Reverse engineering parasites

Parasite RexI've just finished reading Carl Zimmer's excellent book, Parasite Rex. By the time you get to the end of it, you're left pretty much convinced that parasite-host arms races might be one of the major forces behind evolution.

I've always suspected that sexual selection is a lot more important than it is generally given credit for, but parasites are behind that too, it seems. The need to create greater genetic diversity to combat parasitic infections might be the reason why organisms started having sex in the first place; and the need to prove to potential mates that their owners are good at fighting parasitic infections might be the reason for many anatomical features associated with sexual selection, such as the peacock's tail.

But, to me, the most interesting section of the book is where Zimmer describes how parasites evolve and speciate as their hosts evolve and speciate. In one particularly interesting example, Zimmer describes how tetrabothriid tapeworms are found only in certain marine birds such as puffins, and certain marine mammals such as whales. It is unlikely that these birds and mammals got their tapeworms from fish, because the tetrabothiids' nearest living relatives are found in certain reptiles, not in fish. So, it would seem that the birds and mammals were originally infected by tapeworms which lived at least part of their lifecycles inside reptilian hosts. The most likely candidates for reptilian host species are pterosaurs and icthyosaurs, which went extinct 65 million years ago. The birds' ancient ancestors presumably caught the reptiles' tapeworms while the tapeworms were living part of their lifecycles inside intermediate fish hosts. Much later, the whales were similarly infected by related species of these tapeworms.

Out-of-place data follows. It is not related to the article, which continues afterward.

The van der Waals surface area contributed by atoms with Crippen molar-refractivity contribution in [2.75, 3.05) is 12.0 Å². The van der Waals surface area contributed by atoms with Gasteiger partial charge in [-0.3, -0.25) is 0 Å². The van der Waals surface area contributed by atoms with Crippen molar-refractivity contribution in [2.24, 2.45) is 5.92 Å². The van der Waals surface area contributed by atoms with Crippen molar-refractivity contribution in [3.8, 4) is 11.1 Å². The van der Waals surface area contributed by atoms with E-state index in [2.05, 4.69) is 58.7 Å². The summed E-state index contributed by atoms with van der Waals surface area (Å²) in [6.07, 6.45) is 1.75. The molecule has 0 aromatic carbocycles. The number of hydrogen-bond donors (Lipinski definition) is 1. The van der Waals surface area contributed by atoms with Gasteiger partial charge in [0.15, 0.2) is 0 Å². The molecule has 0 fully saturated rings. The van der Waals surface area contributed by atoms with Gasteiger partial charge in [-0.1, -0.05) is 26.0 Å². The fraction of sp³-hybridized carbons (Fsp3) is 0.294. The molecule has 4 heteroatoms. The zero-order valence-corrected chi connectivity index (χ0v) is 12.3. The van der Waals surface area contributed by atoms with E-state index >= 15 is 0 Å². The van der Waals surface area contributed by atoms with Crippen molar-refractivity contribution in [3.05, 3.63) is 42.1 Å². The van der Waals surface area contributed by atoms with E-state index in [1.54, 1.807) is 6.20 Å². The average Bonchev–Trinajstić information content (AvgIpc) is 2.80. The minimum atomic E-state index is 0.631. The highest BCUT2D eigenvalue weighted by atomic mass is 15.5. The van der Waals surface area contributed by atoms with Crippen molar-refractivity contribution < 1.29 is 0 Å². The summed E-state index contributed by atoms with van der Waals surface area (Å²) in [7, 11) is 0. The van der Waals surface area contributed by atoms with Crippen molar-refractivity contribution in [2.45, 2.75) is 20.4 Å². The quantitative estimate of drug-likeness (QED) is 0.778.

All of which got me thinking (albeit whimsically): Charles Darwin famously predicted the existence of a species of Madagascan moth (since aptly named Xanthopan morgani praedicta), based on the shape of the nectaries of a species of orchid (Angraecum sesquipedale). Might it not be possible to take a leaf out of Darwin's book and make similar deductions retrospectively? Could parasitologists not study tetrabothiids and other modern parasites, and make deductions about their extinct ancestral hosts' lifestyles?

It wouldn't be easy, but it's a fascinating idea.

Writer and photographer Richard Carter, FCD is the founder of the Friends of Charles Darwin. He lives in Hebden Bridge, West Yorkshire.WebsiteFacebookTwitterNewsletterBooks
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